On this the date in 1806, the Lewis and Clark expedition returned to St. Louis after three years in the wilderness. This is also a notable date in American law enforcement (Billy the Kid was arrested for the first time in 1875); in U.S. elective politics (Republican vice presidential nominee Richard Nixon saved his political career with his famous "Checkers Speech" in 1952); and in race relations (nine black students who had enrolled at Little Rock's Central High School were forced to withdraw by a threatening white mob in 1957).
Sept. 23 is also a notable day in American music: John Coltrane was born on this date in Hamlet, N.C., in 1926 and four years later to the day, Ray Charles was born in Albany, Ga. On Sept. 23, 2019, poet, singer, and Grateful Dead lyricist Robert Hunter died at his home in San Rafael, Calif.
Hunter, along with lead singer and guitarist Jerry Garcia, wrote many of the Grateful Dead's iconic songs, including my favorite, "Uncle John's Band." The third verse of that upbeat tune begins with an interesting U.S. historical reference.
Goddamn, well, I declare, have you seen the like?
Their walls are built of cannonballs, their motto is "Don't tread on me"
That motto was actually flown on some of the earliest ships in the United States Navy, which reminds me that today's date is also when American naval officer John Paul Jones was asked by his British counterpart if he was striking his colors -- that is, surrendering his sinking ship.
"I have not yet begun to fight!" Jones replied. Or did he?
* * *
The Sept. 23, 1779 naval battle that made Scottish-born John Paul Jones an American hero took place just off the English coast near Yorkshire. A thousand British subjects lined the shore watching, although none of them heard the auspicious words attributed to the brave young captain.
Jones was the skipper of the large and lumbering Bonhomme Richard, a ship given to him by the French upon the request of Benjamin Franklin, America's man in Paris. (Bonhomme Richard is the French translation of "Poor Richard," the pen name Franklin used when writing "Poor Richard's Almanac," then being published in France.)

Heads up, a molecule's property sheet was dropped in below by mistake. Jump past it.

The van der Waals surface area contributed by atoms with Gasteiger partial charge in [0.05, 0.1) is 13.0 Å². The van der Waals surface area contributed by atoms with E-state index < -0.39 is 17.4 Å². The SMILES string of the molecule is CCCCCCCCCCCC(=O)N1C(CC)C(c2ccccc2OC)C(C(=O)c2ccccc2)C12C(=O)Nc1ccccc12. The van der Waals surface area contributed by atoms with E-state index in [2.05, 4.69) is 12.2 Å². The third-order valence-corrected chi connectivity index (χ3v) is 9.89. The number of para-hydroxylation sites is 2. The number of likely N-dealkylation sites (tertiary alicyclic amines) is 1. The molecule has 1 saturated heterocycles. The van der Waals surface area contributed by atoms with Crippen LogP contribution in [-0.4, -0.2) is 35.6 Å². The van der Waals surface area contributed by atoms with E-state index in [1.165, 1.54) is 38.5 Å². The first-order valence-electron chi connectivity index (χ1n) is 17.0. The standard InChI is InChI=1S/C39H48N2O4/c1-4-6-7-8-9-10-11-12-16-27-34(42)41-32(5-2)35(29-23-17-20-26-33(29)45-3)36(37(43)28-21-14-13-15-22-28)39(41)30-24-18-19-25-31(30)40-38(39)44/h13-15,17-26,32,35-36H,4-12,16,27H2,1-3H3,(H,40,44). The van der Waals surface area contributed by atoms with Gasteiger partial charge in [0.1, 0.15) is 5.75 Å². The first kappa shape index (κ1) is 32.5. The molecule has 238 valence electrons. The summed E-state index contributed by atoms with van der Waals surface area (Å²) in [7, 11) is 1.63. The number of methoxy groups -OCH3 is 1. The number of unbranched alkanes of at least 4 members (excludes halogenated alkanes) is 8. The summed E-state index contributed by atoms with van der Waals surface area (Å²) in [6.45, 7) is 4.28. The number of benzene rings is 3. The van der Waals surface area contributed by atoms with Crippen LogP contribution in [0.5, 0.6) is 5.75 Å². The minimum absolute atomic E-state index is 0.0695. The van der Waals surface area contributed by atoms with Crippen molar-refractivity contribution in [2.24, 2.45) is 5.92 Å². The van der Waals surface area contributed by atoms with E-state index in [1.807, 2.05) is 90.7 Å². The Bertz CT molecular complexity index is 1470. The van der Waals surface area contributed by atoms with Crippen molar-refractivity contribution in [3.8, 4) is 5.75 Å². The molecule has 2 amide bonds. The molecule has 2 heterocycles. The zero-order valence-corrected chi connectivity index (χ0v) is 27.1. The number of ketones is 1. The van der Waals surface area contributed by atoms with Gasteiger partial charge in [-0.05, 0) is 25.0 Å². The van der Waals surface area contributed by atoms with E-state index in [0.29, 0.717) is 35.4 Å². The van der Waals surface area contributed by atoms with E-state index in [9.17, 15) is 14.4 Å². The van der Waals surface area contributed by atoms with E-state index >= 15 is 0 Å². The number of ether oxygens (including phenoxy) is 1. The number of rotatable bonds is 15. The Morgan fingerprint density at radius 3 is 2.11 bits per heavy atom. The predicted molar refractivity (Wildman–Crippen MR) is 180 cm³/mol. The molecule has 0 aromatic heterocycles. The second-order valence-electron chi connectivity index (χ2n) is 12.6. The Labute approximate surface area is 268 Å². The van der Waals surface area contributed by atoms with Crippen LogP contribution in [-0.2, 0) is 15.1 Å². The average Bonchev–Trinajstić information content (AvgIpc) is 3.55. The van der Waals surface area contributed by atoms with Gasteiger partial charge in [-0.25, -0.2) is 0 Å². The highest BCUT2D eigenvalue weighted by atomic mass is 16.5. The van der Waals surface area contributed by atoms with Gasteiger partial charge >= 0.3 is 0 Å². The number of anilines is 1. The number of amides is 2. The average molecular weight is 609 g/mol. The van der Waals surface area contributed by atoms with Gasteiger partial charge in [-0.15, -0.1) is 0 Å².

"I intend to go in harm's way," Jones told the French, before doing exactly that -- pillaging and pirating along the British coast.
The man entrusted with stopping him was Royal Navy Capt. Richard Pearson, who headed a small fleet sent to intercept Jones. Pearson's boat -- a smaller, faster, and better armed warship called Serapis -- led the British convoy.
During the fateful battle that followed, Jones' ship collided with Serapis. Jones quickly ordered his men to lash the two together, leading to a deadly scene in which the two crews fired, point-blank, at each other for two hours.
As nightfall overtook them, the Americans' situation was desperate. A full moon and fire from the Bonhomme Richard's burning masts revealed a scene of carnage; meanwhile seawater poured through gaping holes in the ship's hull.
Two of Jones' officers, thinking him dead, tried to surrender. This enraged Jones, who was very much not dead. Above the din, Pearson appeared on the rail of his own ship and asked Jones if he wished to strike his colors. What exactly did Jones answer? Nobody knows for sure, although everyone who was there reported that Jones refused to surrender and did so with valorous aplomb.
"I answered him in the most determined negative" is what Jones wrote vaguely to Ben Franklin days later. One contemporaneous account in British newspapers quotes Jones as replying, "I may sink, but I'm damned if I'll strike."
A London Evening Post account goes further, reporting that Jones said that he wouldn't dream of surrendering, and was intent on making Pearson strike his own colors. A midshipman aboard Jones' ship recalled that his captain answered Pearson this way: "Yankees do not haul down their colors until they are fairly beaten."
A deserter from Jones' ship, then aboard the Serapis, thought he heard the captain say something like "Whenever the devil was ready to take him, he would rather obey his summons than strike to anyone."
The words we recall today were furnished by none other than Capt. Pearson, who qualified his account (at his own court-martial) by saying he didn't hear it personally, but that one of his midshipmen heard and relayed it to him.
"It was to the effect that he was just beginning to fight."
"History," noted naval scholar Rick Beyer, "had its quotable quote."
As for the outcome of that famous battle, the Bonhomme Richard eventually sank beneath the waves, but not before Jones captured the Serapis, which he sailed to the Netherlands for repairs. Perhaps more significantly, the feisty captain's never-say-die spirit convinced the French to support the colonists' quest for independence. Perhaps equally important, both Jones' bravery and bravado -- the two traits aren't always the same -- embedded itself in the American psyche.
But at this time of pandemic, lockdown, and racial division in our country, I'd point out that although wartime valor helped create this country and keep it safe in the ensuing 244 years, it's not the only national ethos worth celebrating. At this time in our history, I find myself often playing the song "Uncle John's Band" as I write in the morning, humming along to the more pacific opening stanza:
Well the first days are the hardest days, don't you worry any more
'Cause when life looks like easy street, there is danger at your door
Think this through with me, let me know your mind
Whoa-oh, what I want to know, is "Are you kind?"
Carl M. Cannon is the Washington bureau chief for RealClearPolitics. Reach him on Twitter @CarlCannon.